Typically, all salaried individuals contribute at least 12% of their salary to the Employees’ Provident Fund (EPF) account, and their employer matches the contribution. Employees can even voluntarily contribute up to 100% of their salary to EPF, but employers are mandatorily required to only match up to 12%. The contributions made to EPF then compounds at a rate declared by the Employees’ Provident Fund Organization (EPFO) every year. EPF earned an interest of 8.65% during financial year 2018-19. Not only is the interest that EPF offers usually higher compare to other fixed income instruments, contribution of up to ₹1.5 lakh to your EPF account also qualifies for tax deduction under Section 80C of the Income Tax Act, 1961. The interest accrued is tax free only after five years. If you keep your EPF investment intact till retirement, what you get on retirement is completely exempt from tax. But remember that if you delay withdrawing your EPF corpus, any interest earned on the EPF balance post retirement is taxable. Read on to understand why the amount becomes taxable.
Interest on EPF post retirement
Post retirement or after leaving the job, people often do not withdraw or delay withdrawing the accumulated amount from the EPF account. There can be various reasons why people do so, but it remains a liability for the EPFO towards the account holder. To discourage provident fund subscribers from neglecting their EPF accounts, especially the ones in which no contributions are being made at all, in 2011 the EPFO stopped paying interest on accounts that had been inoperative for more than three years, or 36 months. But in 2016, the rule changed and the EPFO said that inoperative accounts will also earn interest till the account holder turn 58. But after the retirement of the account holder, the EPFO will not pay interest if the account becomes inoperative.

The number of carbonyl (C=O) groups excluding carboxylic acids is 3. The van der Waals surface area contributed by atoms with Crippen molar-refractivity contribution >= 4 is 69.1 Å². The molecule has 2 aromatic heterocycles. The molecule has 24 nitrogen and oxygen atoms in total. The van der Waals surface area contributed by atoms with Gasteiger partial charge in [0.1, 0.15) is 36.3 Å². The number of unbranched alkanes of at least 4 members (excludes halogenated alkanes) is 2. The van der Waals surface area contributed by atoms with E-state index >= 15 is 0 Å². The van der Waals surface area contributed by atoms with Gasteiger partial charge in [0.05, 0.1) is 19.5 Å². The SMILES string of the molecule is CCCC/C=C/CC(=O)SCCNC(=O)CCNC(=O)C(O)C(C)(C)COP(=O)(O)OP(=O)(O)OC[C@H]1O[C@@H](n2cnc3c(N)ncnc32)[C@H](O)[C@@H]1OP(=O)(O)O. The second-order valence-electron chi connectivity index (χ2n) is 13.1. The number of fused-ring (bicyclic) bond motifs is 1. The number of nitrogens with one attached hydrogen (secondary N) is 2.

But there was an ambiguity about the taxability on interest earned on EPF balance post retirement.
But in this context, a few years ago, a case was filed by Dilip Ranjreker in Income Tax Appellate Tribunal, Bangalore. Ranjreker was an employee of Wipro Ltd and didn’t withdraw EPF corpus for nine years after retirement. Believing that the EPF corpus is tax-free on withdrawal, Ranjreker did not declare it in his income tax return or pay any tax in the year he withdrew the funds.
However, after scrutiny of his ITR by income tax department, the entire EPF corpus was added to his income by assessing officer, and Ranjreker was asked to pay tax on the whole amount. Ranjreker filed an appeal against the order with commissioner of income tax, and got the result turned in his favour. However, the I-T department escalated the matter and filed an appeal with the tribunal.
In its decision, tribunal stated that interest earned before retirement will not get taxed irrespective of when it is withdrawn after retirement, but any interest earned post retirement will be taxable in the hands of the account holder. This is because the exemption is available only to an employee. Once an individual leaves their job or retires, he or she does not remain an employee; hence, any interest earned attracts tax.